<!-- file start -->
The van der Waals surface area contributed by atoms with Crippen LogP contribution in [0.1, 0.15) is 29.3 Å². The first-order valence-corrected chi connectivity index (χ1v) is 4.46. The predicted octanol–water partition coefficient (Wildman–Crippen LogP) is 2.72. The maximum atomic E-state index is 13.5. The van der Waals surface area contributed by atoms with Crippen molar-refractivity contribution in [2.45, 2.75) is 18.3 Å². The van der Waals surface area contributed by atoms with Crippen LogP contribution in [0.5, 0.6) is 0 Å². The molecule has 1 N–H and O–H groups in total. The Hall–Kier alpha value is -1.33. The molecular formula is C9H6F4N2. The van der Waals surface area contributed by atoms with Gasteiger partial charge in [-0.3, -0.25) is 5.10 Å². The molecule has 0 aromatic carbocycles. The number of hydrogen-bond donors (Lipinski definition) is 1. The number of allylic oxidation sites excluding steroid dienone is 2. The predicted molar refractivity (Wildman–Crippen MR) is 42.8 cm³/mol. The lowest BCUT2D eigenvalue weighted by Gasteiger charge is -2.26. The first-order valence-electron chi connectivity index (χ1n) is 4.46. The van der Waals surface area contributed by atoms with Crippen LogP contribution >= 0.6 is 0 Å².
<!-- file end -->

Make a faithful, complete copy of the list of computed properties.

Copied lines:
The van der Waals surface area contributed by atoms with Crippen LogP contribution in [0.1, 0.15) is 29.3 Å². The first-order valence-corrected chi connectivity index (χ1v) is 4.46. The predicted octanol–water partition coefficient (Wildman–Crippen LogP) is 2.72. The maximum atomic E-state index is 13.5. The van der Waals surface area contributed by atoms with Crippen molar-refractivity contribution in [2.45, 2.75) is 18.3 Å². The van der Waals surface area contributed by atoms with Crippen LogP contribution in [0.5, 0.6) is 0 Å². The molecule has 1 N–H and O–H groups in total. The Hall–Kier alpha value is -1.33. The molecular formula is C9H6F4N2. The van der Waals surface area contributed by atoms with Gasteiger partial charge in [-0.3, -0.25) is 5.10 Å². The molecule has 0 aromatic carbocycles. The number of hydrogen-bond donors (Lipinski definition) is 1. The number of allylic oxidation sites excluding steroid dienone is 2. The predicted molar refractivity (Wildman–Crippen MR) is 42.8 cm³/mol. The lowest BCUT2D eigenvalue weighted by Gasteiger charge is -2.26. The first-order valence-electron chi connectivity index (χ1n) is 4.46. The van der Waals surface area contributed by atoms with Crippen LogP contribution >= 0.6 is 0 Å².